Reassessing the Link Between Stalking and Intimate Partner Abuse
The relationship between intimate partner abuse (IPA) and postrelationship stalking is poorly understood and estimates of how often these behaviors cooccur vary widely. This article examines and consolidates findings from extant research and provides a rigorously ascertained baseline estimate of the prevalence of IPA among ex-intimate stalkers. One hundred fifteen male participants who stalked 118 separate victims were recruited from a specialist forensic clinic in Melbourne, Australia, between 2004 and 2007 and between 2010 and 2013. Prior IPA was ascertained using information from participants and police records of family violence incidents obtained in July 2014. Prior IPA against the stalking victim was identified in 39 cases (33.1%). Criminal history, prior physical violence to other victims, SCID-II diagnosed personality disorder, and sharing children were significantly associated with IPA during the prior relationship. Multivariate modeling showed that the combination of a history of violence toward other people and sharing children with the victim effectively discriminated between stalkers who did and did not engage in prior IPA (area under the curve = .74, 95% confidence interval of [.64, .83], p = .000). Findings are interpreted in light of existing causal theories of IPA and ex-intimate stalking. Areas for future research to facilitate better understanding of the relationship between these common and damaging forms of violence are highlighted.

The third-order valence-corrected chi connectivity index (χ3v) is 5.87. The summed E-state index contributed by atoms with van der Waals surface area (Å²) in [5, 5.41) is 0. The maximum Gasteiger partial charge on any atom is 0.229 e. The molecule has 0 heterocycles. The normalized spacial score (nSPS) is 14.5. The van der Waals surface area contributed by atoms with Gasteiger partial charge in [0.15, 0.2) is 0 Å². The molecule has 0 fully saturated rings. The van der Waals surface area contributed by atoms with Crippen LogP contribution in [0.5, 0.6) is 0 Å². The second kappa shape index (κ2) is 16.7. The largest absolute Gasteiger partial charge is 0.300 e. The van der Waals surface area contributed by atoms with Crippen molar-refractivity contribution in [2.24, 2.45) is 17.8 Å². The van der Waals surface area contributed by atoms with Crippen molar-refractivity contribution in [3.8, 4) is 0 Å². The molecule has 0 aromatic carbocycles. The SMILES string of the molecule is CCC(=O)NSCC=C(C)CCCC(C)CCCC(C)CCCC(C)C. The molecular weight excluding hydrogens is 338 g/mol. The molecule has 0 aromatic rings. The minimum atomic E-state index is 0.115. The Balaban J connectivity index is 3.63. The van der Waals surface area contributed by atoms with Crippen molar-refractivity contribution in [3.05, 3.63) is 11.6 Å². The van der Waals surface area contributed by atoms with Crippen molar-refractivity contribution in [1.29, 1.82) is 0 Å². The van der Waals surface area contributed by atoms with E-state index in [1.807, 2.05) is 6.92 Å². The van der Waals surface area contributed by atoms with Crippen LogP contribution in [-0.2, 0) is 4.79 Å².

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Document Type: Research Article
Publication date: July 1, 2017
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